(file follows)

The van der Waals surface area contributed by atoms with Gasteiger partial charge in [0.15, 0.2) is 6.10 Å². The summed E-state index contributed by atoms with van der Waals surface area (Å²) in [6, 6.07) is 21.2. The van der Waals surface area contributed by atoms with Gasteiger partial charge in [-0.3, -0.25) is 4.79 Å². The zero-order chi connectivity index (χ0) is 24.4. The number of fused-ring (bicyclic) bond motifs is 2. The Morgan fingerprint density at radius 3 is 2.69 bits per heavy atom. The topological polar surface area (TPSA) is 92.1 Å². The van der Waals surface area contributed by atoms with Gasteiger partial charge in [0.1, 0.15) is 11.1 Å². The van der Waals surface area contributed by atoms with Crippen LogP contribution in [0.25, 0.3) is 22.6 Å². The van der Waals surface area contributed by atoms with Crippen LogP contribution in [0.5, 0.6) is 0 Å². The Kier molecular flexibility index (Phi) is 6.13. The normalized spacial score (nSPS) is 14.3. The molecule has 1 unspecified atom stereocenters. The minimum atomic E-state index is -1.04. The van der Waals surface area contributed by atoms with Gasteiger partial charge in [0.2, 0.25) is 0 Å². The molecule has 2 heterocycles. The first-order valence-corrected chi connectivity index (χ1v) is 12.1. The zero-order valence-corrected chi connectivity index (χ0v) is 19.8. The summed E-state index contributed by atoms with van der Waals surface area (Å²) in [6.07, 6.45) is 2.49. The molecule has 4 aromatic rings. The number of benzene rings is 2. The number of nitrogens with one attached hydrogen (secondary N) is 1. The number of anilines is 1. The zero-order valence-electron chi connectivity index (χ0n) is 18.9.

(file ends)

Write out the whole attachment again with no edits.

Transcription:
The van der Waals surface area contributed by atoms with Gasteiger partial charge in [0.15, 0.2) is 6.10 Å². The summed E-state index contributed by atoms with van der Waals surface area (Å²) in [6, 6.07) is 21.2. The van der Waals surface area contributed by atoms with Gasteiger partial charge in [-0.3, -0.25) is 4.79 Å². The zero-order chi connectivity index (χ0) is 24.4. The number of fused-ring (bicyclic) bond motifs is 2. The Morgan fingerprint density at radius 3 is 2.69 bits per heavy atom. The topological polar surface area (TPSA) is 92.1 Å². The van der Waals surface area contributed by atoms with Gasteiger partial charge in [0.1, 0.15) is 11.1 Å². The van der Waals surface area contributed by atoms with Crippen LogP contribution in [0.25, 0.3) is 22.6 Å². The van der Waals surface area contributed by atoms with Crippen LogP contribution in [0.5, 0.6) is 0 Å². The Kier molecular flexibility index (Phi) is 6.13. The normalized spacial score (nSPS) is 14.3. The molecule has 1 unspecified atom stereocenters. The minimum atomic E-state index is -1.04. The van der Waals surface area contributed by atoms with Gasteiger partial charge in [0.2, 0.25) is 0 Å². The molecule has 2 heterocycles. The first-order valence-corrected chi connectivity index (χ1v) is 12.1. The zero-order valence-corrected chi connectivity index (χ0v) is 19.8. The summed E-state index contributed by atoms with van der Waals surface area (Å²) in [6.07, 6.45) is 2.49. The molecule has 4 aromatic rings. The number of benzene rings is 2. The number of nitrogens with one attached hydrogen (secondary N) is 1. The number of anilines is 1. The zero-order valence-electron chi connectivity index (χ0n) is 18.9.